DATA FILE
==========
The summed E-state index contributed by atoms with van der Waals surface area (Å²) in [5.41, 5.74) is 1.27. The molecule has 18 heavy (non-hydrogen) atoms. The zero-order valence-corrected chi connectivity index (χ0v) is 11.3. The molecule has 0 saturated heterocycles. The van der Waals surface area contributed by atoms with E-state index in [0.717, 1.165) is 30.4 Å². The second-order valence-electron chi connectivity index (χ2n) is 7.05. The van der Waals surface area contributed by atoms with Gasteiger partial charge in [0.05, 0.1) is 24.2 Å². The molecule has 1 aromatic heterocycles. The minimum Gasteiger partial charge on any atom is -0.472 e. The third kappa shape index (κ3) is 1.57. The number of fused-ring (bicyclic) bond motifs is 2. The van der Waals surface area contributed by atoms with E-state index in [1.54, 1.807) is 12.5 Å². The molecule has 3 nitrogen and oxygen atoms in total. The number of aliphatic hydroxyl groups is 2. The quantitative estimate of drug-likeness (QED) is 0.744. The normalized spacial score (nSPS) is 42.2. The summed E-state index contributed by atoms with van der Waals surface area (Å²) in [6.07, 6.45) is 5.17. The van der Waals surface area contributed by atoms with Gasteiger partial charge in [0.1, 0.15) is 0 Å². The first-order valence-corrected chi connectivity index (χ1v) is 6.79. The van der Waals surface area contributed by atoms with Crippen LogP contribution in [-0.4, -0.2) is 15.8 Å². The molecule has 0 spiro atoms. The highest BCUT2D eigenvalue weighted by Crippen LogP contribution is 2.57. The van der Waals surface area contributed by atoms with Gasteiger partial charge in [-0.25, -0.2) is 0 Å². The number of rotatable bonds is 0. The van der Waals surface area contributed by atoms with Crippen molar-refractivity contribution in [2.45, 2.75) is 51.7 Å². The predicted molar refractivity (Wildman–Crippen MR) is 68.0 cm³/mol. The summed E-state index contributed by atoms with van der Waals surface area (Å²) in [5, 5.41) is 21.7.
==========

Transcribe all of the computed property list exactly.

The summed E-state index contributed by atoms with van der Waals surface area (Å²) in [5.41, 5.74) is 1.27. The molecule has 18 heavy (non-hydrogen) atoms. The zero-order valence-corrected chi connectivity index (χ0v) is 11.3. The molecule has 0 saturated heterocycles. The van der Waals surface area contributed by atoms with E-state index in [0.717, 1.165) is 30.4 Å². The second-order valence-electron chi connectivity index (χ2n) is 7.05. The van der Waals surface area contributed by atoms with Gasteiger partial charge in [0.05, 0.1) is 24.2 Å². The molecule has 1 aromatic heterocycles. The minimum Gasteiger partial charge on any atom is -0.472 e. The third kappa shape index (κ3) is 1.57. The number of fused-ring (bicyclic) bond motifs is 2. The van der Waals surface area contributed by atoms with E-state index in [1.54, 1.807) is 12.5 Å². The molecule has 3 nitrogen and oxygen atoms in total. The number of aliphatic hydroxyl groups is 2. The quantitative estimate of drug-likeness (QED) is 0.744. The normalized spacial score (nSPS) is 42.2. The summed E-state index contributed by atoms with van der Waals surface area (Å²) in [6.07, 6.45) is 5.17. The van der Waals surface area contributed by atoms with Gasteiger partial charge in [0.1, 0.15) is 0 Å². The first-order valence-corrected chi connectivity index (χ1v) is 6.79. The van der Waals surface area contributed by atoms with Crippen LogP contribution in [-0.4, -0.2) is 15.8 Å². The molecule has 0 spiro atoms. The highest BCUT2D eigenvalue weighted by Crippen LogP contribution is 2.57. The van der Waals surface area contributed by atoms with Gasteiger partial charge in [-0.25, -0.2) is 0 Å². The number of rotatable bonds is 0. The van der Waals surface area contributed by atoms with Crippen molar-refractivity contribution in [2.45, 2.75) is 51.7 Å². The predicted molar refractivity (Wildman–Crippen MR) is 68.0 cm³/mol. The summed E-state index contributed by atoms with van der Waals surface area (Å²) in [5, 5.41) is 21.7.